Health Minister Patricia Hewitt is expected to announce that two-star hospitals will be able to apply for foundation status. She will also unveil the national roll out of a financial management tool aimed at better preparing trusts for financial viability assessments from regulator Monitor. The moves may be seen as accelerators towards reaching the government's 2008 target of foundation status for all hospitals, while Monitor asserts that the stringency of its assessments will not be reduced.
[See also Guardian, November 8th 2005, p.4; Daily Telegraph, November 8th 2005, p.6]
Independent, November 4th 2005, p.11
Five cancer drugs including Herceptin will be fast tracked in a new streamlined treatment assessment scheme. The process, which cuts down the evidence reviewed by the National Institute of Clinical Excellence, expects to reduce the wait for approval from 14 to 8 months. While doctors may prescribe unlicensed or unapproved drugs, Primary Care Trusts (PCTs) will not necessarily fund them, and this reform, though bold, will not tackle problems of PCT resources or cancer drug approval backlogs.
Financial Times, November 8th 2005, p.4
Rationalisation of local healthcare provision is needed for to help hospitals achieve government targets for gaining foundation status according to regulator Monitor. Underlying deficits, number of specialities, and site numbers are listed as problem issues that hospitals may not be able to resolve on their own. Deloitte and McKinsey have contracts to help. Conservative and NHS Alliance opinions are reported.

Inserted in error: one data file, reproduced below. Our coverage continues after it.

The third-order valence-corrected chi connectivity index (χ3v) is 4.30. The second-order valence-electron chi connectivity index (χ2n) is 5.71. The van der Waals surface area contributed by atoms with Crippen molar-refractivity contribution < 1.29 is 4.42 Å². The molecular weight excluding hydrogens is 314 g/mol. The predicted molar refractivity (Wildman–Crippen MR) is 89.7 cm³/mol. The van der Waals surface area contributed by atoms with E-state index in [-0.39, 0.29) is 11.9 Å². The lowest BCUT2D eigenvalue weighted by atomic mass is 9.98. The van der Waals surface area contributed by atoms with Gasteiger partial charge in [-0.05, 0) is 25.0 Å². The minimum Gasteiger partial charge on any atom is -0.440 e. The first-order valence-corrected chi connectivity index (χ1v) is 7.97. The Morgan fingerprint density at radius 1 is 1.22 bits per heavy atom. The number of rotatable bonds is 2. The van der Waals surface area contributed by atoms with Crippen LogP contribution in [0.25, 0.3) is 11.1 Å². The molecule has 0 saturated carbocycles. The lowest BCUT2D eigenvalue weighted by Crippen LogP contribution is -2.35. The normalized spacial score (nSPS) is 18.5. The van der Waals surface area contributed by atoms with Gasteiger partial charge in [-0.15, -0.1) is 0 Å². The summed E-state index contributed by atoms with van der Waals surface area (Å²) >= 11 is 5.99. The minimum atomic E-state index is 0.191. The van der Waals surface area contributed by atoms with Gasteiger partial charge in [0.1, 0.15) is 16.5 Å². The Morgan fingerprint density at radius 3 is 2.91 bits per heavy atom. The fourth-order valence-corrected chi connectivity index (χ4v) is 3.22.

K. Taylor, B. Dangerfield and J. Le Grand
Journal of Health Services Research and Policy, vol.10, 2005, p.196-202
The balance of health care in many systems is shifting towards the primary sector. These changes include the development of outreach clinics, near patient testing and GPs undertaking minor surgery. This trend has been motivated by a broad desire to improve services by reducing pressure on hospitals. However, efforts to improve services overall may be undermined if improvements in access stimulate demand. This paper presents empirical evidence of shifts in services stimulating demand.
Health Service Journal, vol.115, Nov.10th 2005, p.5